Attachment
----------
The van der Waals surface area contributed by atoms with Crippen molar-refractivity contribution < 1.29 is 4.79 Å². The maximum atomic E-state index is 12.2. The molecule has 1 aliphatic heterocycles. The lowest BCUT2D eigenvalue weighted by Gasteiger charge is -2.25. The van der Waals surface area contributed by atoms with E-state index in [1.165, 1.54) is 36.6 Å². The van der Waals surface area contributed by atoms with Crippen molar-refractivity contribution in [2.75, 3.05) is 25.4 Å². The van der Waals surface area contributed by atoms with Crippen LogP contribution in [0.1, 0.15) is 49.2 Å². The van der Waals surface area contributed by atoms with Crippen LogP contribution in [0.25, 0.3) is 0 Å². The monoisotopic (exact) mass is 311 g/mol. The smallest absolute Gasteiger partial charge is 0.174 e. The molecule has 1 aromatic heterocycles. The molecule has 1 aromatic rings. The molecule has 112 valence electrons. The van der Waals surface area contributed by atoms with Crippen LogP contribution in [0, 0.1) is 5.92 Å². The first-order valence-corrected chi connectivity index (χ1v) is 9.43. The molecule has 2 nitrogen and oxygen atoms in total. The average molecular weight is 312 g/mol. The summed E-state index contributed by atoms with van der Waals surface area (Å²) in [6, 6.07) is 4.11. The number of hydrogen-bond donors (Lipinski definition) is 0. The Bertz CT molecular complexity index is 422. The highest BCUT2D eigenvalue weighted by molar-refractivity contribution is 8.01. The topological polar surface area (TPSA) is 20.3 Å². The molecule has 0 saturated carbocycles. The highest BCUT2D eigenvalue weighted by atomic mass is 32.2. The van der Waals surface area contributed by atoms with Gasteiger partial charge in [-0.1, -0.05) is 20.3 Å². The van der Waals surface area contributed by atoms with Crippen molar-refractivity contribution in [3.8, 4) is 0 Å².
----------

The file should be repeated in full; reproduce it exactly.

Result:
The van der Waals surface area contributed by atoms with Crippen molar-refractivity contribution < 1.29 is 4.79 Å². The maximum atomic E-state index is 12.2. The molecule has 1 aliphatic heterocycles. The lowest BCUT2D eigenvalue weighted by Gasteiger charge is -2.25. The van der Waals surface area contributed by atoms with E-state index in [1.165, 1.54) is 36.6 Å². The van der Waals surface area contributed by atoms with Crippen molar-refractivity contribution in [2.75, 3.05) is 25.4 Å². The van der Waals surface area contributed by atoms with Crippen LogP contribution in [0.1, 0.15) is 49.2 Å². The van der Waals surface area contributed by atoms with Crippen LogP contribution in [0.25, 0.3) is 0 Å². The monoisotopic (exact) mass is 311 g/mol. The smallest absolute Gasteiger partial charge is 0.174 e. The molecule has 1 aromatic heterocycles. The molecule has 1 aromatic rings. The molecule has 112 valence electrons. The van der Waals surface area contributed by atoms with Crippen LogP contribution in [0, 0.1) is 5.92 Å². The first-order valence-corrected chi connectivity index (χ1v) is 9.43. The molecule has 2 nitrogen and oxygen atoms in total. The average molecular weight is 312 g/mol. The summed E-state index contributed by atoms with van der Waals surface area (Å²) in [6, 6.07) is 4.11. The number of hydrogen-bond donors (Lipinski definition) is 0. The Bertz CT molecular complexity index is 422. The highest BCUT2D eigenvalue weighted by molar-refractivity contribution is 8.01. The topological polar surface area (TPSA) is 20.3 Å². The molecule has 0 saturated carbocycles. The highest BCUT2D eigenvalue weighted by atomic mass is 32.2. The van der Waals surface area contributed by atoms with Gasteiger partial charge in [-0.1, -0.05) is 20.3 Å². The van der Waals surface area contributed by atoms with Crippen molar-refractivity contribution in [3.8, 4) is 0 Å².